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Animal Hanging

There are records of animals being put on trial and punished by public execution, usually hanging, dating back to the 13th through to 16th century for crimes ranging from theft to murder to bestiality.

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Did you know that we used to try animals?

Just to clarify, I'm using "try" in the sense of "to put on trial", and by "we" I mean medieval Europeans, who neither of us (me and you) are. Other than that, a superb opening sentence creating a lot of intrigue and suspense for the main body of the piece.

There are records of animals being put on trial and punished by public execution, usually hanging, dating back to the 13th through to 16th century for crimes ranging from theft to murder to bestiality. They weren't tried in some special animal court either. They were tried in human court using human methods - a judge, two lawyers, witnesses. The real deal.

Guilty animals were hanged in public to show all the other livestock what happens if you're sufficiently naughty.

Why did this happen? Historians are divided. It's a lot of time and effort to spend on even the naughtiest of geese. Why did they think a legal deterrent would prevent pigs and goats from stealing apples and goring children? Animals don't have the brain skills necessary to wrap their nog around the social contract, so why all the pomp and circumstance?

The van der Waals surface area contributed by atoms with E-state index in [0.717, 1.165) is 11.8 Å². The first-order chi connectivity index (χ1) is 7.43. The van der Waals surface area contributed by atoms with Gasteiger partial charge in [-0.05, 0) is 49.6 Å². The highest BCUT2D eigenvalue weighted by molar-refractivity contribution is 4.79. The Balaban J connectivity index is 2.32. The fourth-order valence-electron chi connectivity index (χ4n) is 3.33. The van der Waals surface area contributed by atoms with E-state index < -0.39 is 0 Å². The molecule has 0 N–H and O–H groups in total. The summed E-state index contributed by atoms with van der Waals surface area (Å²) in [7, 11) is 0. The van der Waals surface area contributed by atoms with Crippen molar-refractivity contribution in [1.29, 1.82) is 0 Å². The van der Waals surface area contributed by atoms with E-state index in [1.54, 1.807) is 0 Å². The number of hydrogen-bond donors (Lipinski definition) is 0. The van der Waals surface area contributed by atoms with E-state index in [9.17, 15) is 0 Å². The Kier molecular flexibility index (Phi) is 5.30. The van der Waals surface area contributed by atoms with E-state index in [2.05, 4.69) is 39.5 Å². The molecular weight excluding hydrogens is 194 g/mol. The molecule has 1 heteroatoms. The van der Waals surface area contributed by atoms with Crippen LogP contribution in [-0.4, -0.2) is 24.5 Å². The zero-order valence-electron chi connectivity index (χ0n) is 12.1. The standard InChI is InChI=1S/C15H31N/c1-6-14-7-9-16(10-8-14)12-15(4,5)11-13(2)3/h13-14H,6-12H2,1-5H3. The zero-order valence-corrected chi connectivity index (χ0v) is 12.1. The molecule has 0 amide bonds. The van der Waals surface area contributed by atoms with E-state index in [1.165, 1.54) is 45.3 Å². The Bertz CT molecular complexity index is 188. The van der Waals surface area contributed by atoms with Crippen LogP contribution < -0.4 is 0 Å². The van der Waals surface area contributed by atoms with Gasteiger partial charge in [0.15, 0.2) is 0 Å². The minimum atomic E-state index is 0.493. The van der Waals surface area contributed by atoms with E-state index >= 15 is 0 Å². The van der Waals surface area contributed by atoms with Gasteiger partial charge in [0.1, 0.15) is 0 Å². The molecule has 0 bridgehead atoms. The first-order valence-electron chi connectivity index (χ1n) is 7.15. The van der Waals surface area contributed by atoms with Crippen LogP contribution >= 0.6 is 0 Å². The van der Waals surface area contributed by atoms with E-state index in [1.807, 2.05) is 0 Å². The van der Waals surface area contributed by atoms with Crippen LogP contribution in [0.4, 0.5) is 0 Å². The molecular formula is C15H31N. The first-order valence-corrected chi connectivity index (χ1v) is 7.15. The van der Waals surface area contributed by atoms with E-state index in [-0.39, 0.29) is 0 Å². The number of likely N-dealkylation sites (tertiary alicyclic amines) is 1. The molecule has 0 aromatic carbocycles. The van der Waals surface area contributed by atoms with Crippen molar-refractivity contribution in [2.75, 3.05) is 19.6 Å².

Theory one: Divine justice. Medieval Europe is super Christian, unsurprisingly. Law and justice are divine and mankind's job is to govern the natural world. Ergo, it is the sacred duty of man to apply that justice to any cases of wrongdoing - even if the criminal is a horse.

Theory two: Medieval Europe had the Commons, shared lands neither owned nor governed by anyone. One difficulty of the Commons is that it's challenging to police infractions with no singular authority figure. If anyone tried it could just spill over into an ongoing dispute.

If instead of saying, "Can you bloody keep your pig in line?", you could put the pig itself under citizen's arrest and try it in a people's court. By transferring blame to the animal and making it stand trial, relations between community members could remain genial, but the farmer is still punished by losing livestock.

But it's one of the less popular theories I find the most compelling, which is that they were treating these animals as morally responsible individuals. Instead of trying to explain away this behaviour, let's instead ask why they may have thought that.

Before the 19th century, when feedlots and packing plants turned agriculture into an industry and animals into tools, pre-industrial agrarian societies involved regular interaction with animals in all aspects of daily life in a relationship more akin to family or colleague than owner and object. Sixteenth-century farmers would spend up to 16 hours a day working alongside, observing and caring for domesticated animals, watching them make decisions and interact with the world around them. Compare that to our relationship with animals today. I've never spent time with a pig. I've just seen their distended bodies rub against the edges of a tiny pen.

Perhaps these practices in the 16th century feel so backwards and barbaric to us because to consider it otherwise might prickle too sensitively at our own conscience.

No animal deserves to live in factory farming conditions. They deserve to be in prison.

Next article in issue 140

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